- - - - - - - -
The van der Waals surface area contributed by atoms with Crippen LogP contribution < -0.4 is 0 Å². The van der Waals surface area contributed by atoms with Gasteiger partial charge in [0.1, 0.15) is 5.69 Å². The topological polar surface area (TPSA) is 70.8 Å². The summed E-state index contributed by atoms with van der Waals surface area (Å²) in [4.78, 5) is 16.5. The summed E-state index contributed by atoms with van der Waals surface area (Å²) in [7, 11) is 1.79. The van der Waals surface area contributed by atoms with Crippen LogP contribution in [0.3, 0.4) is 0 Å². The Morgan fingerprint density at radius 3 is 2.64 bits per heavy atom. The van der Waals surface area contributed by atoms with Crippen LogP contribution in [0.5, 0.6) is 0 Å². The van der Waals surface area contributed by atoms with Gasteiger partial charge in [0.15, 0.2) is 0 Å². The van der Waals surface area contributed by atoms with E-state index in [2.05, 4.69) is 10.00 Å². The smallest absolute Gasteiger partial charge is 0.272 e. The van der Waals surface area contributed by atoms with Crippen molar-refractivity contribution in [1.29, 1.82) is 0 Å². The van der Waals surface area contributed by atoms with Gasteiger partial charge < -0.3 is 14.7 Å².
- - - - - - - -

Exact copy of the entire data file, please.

The van der Waals surface area contributed by atoms with Crippen LogP contribution < -0.4 is 0 Å². The van der Waals surface area contributed by atoms with Gasteiger partial charge in [0.1, 0.15) is 5.69 Å². The topological polar surface area (TPSA) is 70.8 Å². The summed E-state index contributed by atoms with van der Waals surface area (Å²) in [4.78, 5) is 16.5. The summed E-state index contributed by atoms with van der Waals surface area (Å²) in [7, 11) is 1.79. The van der Waals surface area contributed by atoms with Crippen LogP contribution in [0.3, 0.4) is 0 Å². The Morgan fingerprint density at radius 3 is 2.64 bits per heavy atom. The van der Waals surface area contributed by atoms with Crippen LogP contribution in [0.5, 0.6) is 0 Å². The van der Waals surface area contributed by atoms with Gasteiger partial charge in [0.15, 0.2) is 0 Å². The van der Waals surface area contributed by atoms with E-state index in [2.05, 4.69) is 10.00 Å². The smallest absolute Gasteiger partial charge is 0.272 e. The van der Waals surface area contributed by atoms with Crippen molar-refractivity contribution in [1.29, 1.82) is 0 Å². The van der Waals surface area contributed by atoms with Gasteiger partial charge < -0.3 is 14.7 Å².